Author's Address . . . . . . . . . . . . . . . . . . . . . . . . . 24 Author's Address . . . . . . . . . . . . . . . . . . . . . . . . . 24
1. Terminology 1. Terminology
For readability, this document uses the following loosely defined For readability, this document uses the following loosely defined
terms: terms:
o Slow path : Software processing path for packets o Fast path : Hardware or Application Specific Integrated Circuit
(ASIC) processing path for packets. This is the nominal
processing path within a router for IP datagrams.
o Fast path : ASIC/Hardware processing path for packets o Slow path : Software processing path for packets. This is a sub-
nominal processing path for packets that require special
processing or differ from assumptions made in fast path
heuristics.
o Next level protocol: the protocol transported in the IP datagram. o Next level protocol: the protocol transported in the IP datagram.
In IPv4 [RFC0791], the next level protocol is identified by the In IPv4 [RFC0791], the next level protocol is identified by the
IANA protocol number conveyed in the 8-bit "Protocol" field in the IANA protocol number conveyed in the 8-bit "Protocol" field in the
IPv4 header. In IPv6 [RFC2460], the next level protocol is IPv4 header. In IPv6 [RFC2460], the next level protocol is
identified by the IANA protocol number conveyed in the 8-bit "Next identified by the IANA protocol number conveyed in the 8-bit "Next
Header" field in the IPv6 header. Header" field in the IPv6 header.
1.1. Conventions Used in This Document 1.1. Conventions Used in This Document
skipping to change at page 4, line 22 skipping to change at page 4, line 22
Resource reSerVation Protocol (RSVP) ([RFC2205], [RFC3175], Resource reSerVation Protocol (RSVP) ([RFC2205], [RFC3175],
[RFC3209]), Pragmatic General Multicast (PGM) ([RFC3208]), Internet [RFC3209]), Pragmatic General Multicast (PGM) ([RFC3208]), Internet
Group Management Protocol (IGMP) ([RFC3376]), Multicast Listener Group Management Protocol (IGMP) ([RFC3376]), Multicast Listener
Discovery (MLD) ([RFC2710], [RFC3810]), Multicast Router Discovery Discovery (MLD) ([RFC2710], [RFC3810]), Multicast Router Discovery
(MRD) ([RFC4286]) and NSIS General Internet Signalling Transport (MRD) ([RFC4286]) and NSIS General Internet Signalling Transport
(GIST) ([RFC5971]) are some of the protocols that make use of the IP (GIST) ([RFC5971]) are some of the protocols that make use of the IP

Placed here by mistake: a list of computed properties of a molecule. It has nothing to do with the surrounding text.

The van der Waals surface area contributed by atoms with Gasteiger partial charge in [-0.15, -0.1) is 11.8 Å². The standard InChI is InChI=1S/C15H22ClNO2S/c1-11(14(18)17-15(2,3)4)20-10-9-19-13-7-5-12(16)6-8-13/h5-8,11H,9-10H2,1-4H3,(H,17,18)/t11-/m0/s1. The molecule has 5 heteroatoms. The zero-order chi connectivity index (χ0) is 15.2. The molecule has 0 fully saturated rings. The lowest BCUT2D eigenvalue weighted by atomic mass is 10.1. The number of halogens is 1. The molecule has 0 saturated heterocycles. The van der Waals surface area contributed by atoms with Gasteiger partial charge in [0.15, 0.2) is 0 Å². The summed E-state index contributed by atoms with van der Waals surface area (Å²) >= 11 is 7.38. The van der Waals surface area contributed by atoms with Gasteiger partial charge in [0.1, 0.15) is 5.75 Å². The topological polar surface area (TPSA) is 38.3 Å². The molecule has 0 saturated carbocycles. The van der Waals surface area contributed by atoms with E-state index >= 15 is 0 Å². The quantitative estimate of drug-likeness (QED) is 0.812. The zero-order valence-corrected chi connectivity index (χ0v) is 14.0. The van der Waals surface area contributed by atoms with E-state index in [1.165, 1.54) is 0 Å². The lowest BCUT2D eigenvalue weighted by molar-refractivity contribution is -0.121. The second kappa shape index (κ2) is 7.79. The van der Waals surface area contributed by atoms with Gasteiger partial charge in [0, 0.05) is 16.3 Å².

Router Alert. Router Alert.
Section 3 describes the security concerns associated with the use of Section 3 describes the security concerns associated with the use of
the Router Alert option. the Router Alert Option.
Section 4 provides guidelines for the use of Router Alert. More Section 4 provides guidelines for the use of Router Alert. More
specifically, Section 4.1 recommends that Router Alert not be used specifically, Section 4.1 recommends that Router Alert not be used
for end to end applications over the Internet, while Section 4.2 for end to end applications over the Internet, while Section 4.2
presents controlled environments where applications/protocols relying presents controlled environments where applications/protocols relying
on IP Router Alert can be deployed effectively and safely. on IP Router Alert can be deployed effectively and safely.
Section 4.3 provides recommendations on protection approaches to be Section 4.3 provides recommendations on protection approaches to be
used by Service Providers in order to protect their network from used by Service Providers in order to protect their network from
Router Alert based attacks. Router Alert based attacks.
skipping to change at page 6, line 7 skipping to change at page 6, line 7
option. However, addressing the security concerns of the broader option. However, addressing the security concerns of the broader
concept of IPv4 option thoroughly is kept outside the scope of the concept of IPv4 option thoroughly is kept outside the scope of the
present document because it would require additional material so as present document because it would require additional material so as
to cover additional considerations associated with it (such as lack to cover additional considerations associated with it (such as lack
of option ordering, etc.), and because other IPv4 options are often of option ordering, etc.), and because other IPv4 options are often
blocked in firewalls and not very widely used, so the practical risks blocked in firewalls and not very widely used, so the practical risks
they present are largely non-existent. they present are largely non-existent.
3. Security Concerns of Router Alert 3. Security Concerns of Router Alert
The IP Router Alert option is defined ([RFC2113], [RFC2711]) as a The IP Router Alert Option is defined ([RFC2113], [RFC2711]) as a
mechanism that alerts transit routers to more closely examine the mechanism that alerts transit routers to more closely examine the
contents of an IP packet. [RFC4081] and [RFC2711] mention the contents of an IP packet. [RFC4081] and [RFC2711] mention the